For those that aren't in the know, and I think I may even include myself, 620 is a VERY low score! Yet the industry has been making these crazy loans with no down payment to idiots with a credit score of 620 and calling it "prime"! That's like calling Taco Bell meat Grade A Black Angus New York Strip!
The 3/1, 5/1, 7/1 and 10/1 hybrid interest-only ARMS will reset in droves beginning now. These are loans that are fixed at a low introductory interest only rate for three, five, seven or 10 years — then turn into a fully indexed payment rate that adjusts annually thereafter. They first got really popular in 2003. Wells Fargo led the pack in these but many people have them. The resets first began with the 3/1 last year.
The 5/1 was the most popular by far, so those start to reset heavily in 2008. These were considered ‘prime’ but Wells and many others would do 95%-100% to $1 million at a 620 score with nearly as low of a rate as if you had a 750 score. No income or asset versions of this loan were available at a negligible bump in fee. This does not sound too ‘prime’ to me. These loans were mostly Jumbo in higher priced states such as
But this is the scariest part:
Kind of sums up the whole housing meltdown in just a couple of paragraphs. He says that only the lest sounds remotely possible, and I agree somewhat. We are going to see home prices fall A LOT. But I think the second option has a real chance as well. The Fed is keeping the printing presses very busy, and Helicopter Ben is warming up the rotary motors. Inflation of nominal prices of everything, including income, will lead to a smaller decrease in nominal prices of homes that would be seen otherwise.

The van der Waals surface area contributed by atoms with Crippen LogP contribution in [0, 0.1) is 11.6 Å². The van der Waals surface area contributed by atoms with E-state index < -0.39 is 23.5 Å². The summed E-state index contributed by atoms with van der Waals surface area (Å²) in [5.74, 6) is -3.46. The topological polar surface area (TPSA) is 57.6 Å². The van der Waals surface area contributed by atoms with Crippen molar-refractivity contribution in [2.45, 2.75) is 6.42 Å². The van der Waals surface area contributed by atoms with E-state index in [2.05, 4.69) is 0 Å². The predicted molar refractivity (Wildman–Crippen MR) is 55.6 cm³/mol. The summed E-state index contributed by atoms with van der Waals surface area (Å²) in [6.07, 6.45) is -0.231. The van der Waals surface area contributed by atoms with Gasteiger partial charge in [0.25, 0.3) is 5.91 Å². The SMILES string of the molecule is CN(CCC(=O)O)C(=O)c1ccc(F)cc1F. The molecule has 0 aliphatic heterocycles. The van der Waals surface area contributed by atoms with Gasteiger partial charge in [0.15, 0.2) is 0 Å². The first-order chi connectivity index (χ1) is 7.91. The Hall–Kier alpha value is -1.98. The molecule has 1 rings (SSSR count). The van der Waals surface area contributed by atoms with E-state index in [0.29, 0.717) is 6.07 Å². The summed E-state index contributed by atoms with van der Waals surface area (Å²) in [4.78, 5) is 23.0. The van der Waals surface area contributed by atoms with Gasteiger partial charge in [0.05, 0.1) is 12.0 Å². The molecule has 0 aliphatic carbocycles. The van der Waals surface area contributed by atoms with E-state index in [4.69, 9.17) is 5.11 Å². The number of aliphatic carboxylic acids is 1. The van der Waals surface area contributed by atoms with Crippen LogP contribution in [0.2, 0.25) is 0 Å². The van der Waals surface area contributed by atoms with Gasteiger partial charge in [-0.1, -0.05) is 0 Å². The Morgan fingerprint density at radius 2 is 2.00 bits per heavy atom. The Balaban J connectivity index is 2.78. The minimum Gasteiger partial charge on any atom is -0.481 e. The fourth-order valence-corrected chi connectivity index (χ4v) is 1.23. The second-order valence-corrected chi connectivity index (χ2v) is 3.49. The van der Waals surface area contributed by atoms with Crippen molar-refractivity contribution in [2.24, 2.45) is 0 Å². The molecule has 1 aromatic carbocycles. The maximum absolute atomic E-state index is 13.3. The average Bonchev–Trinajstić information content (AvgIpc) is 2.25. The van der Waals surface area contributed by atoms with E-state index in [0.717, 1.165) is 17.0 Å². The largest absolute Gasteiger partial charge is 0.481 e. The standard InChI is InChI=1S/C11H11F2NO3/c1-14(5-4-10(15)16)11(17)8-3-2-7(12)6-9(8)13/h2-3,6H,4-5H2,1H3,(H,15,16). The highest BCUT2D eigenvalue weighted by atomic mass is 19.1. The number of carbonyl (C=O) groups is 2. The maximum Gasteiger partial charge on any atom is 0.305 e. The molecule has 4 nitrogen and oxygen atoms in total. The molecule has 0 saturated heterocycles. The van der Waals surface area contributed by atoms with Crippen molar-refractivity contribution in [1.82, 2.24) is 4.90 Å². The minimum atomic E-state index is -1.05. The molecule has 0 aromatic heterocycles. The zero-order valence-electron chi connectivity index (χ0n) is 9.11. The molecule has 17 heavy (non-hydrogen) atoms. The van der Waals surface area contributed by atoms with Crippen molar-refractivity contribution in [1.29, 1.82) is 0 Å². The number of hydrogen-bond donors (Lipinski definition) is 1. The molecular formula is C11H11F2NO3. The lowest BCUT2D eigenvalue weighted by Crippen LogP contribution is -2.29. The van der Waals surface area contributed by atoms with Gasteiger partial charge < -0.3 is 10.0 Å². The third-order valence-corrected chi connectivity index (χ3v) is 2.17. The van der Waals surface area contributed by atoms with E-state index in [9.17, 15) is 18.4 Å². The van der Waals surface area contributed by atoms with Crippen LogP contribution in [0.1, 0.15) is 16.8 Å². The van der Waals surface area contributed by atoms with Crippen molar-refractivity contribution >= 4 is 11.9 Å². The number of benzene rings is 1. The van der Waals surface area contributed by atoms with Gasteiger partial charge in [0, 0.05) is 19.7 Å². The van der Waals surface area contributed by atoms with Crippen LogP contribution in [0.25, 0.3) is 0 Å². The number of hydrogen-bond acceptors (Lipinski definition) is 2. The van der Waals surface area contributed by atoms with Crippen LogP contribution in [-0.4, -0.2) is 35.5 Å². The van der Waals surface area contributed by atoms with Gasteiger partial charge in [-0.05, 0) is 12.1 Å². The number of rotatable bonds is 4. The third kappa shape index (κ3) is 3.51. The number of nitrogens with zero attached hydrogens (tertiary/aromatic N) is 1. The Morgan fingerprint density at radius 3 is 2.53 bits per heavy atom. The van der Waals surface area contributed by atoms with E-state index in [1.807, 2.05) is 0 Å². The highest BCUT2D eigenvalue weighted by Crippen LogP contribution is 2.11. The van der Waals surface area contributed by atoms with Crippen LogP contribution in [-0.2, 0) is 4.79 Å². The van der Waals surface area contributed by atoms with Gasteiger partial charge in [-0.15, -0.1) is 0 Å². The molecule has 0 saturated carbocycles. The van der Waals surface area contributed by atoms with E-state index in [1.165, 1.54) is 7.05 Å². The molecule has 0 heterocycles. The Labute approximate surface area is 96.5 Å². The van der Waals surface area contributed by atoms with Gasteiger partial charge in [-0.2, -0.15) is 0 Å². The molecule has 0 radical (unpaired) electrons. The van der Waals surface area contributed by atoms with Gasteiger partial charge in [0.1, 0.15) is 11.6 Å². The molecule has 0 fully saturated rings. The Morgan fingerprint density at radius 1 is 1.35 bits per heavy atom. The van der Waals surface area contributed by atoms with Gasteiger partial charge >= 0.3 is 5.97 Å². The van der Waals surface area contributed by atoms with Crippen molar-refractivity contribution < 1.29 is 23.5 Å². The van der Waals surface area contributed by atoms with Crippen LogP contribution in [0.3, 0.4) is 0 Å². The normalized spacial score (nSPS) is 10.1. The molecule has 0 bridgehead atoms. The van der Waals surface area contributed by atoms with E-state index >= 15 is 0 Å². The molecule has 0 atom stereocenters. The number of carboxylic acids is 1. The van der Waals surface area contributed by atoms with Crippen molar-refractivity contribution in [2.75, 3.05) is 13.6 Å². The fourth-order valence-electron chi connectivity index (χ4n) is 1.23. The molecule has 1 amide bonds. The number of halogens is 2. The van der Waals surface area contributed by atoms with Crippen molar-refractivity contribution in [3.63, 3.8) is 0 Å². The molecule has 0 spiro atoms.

One final thought. How can any of this get repaired unless home values stabilize? And how will that happen? In
Northern California, a household income of $90,000 per year could legitimately pay the minimum monthly payment on an Option ARM on a million home for the past several years. Most Option ARMs allowed zero to 5% down. Therefore, given the average income of the Bay Area, most families could buy that million dollar home. A home seller had a vast pool of available buyers.
Now, with all the exotic programs gone, a household income of $175,000 is needed to buy that same home, which is about 10% of the Bay Area households. And, inventories are up 500%. So, in a nutshell we have 90% fewer qualified buyers for five-times the number of homes. To get housing moving again in
Northern California, either all the exotic programs must come back, everyone must get a 100% raise or home prices have to fall 50%. None, except the last sound remotely possible.
2007 has been an amazing year to watch the financial markets. My guess is 2008 will make 2007 seem boring in comparison. Keep your seat belts fastened!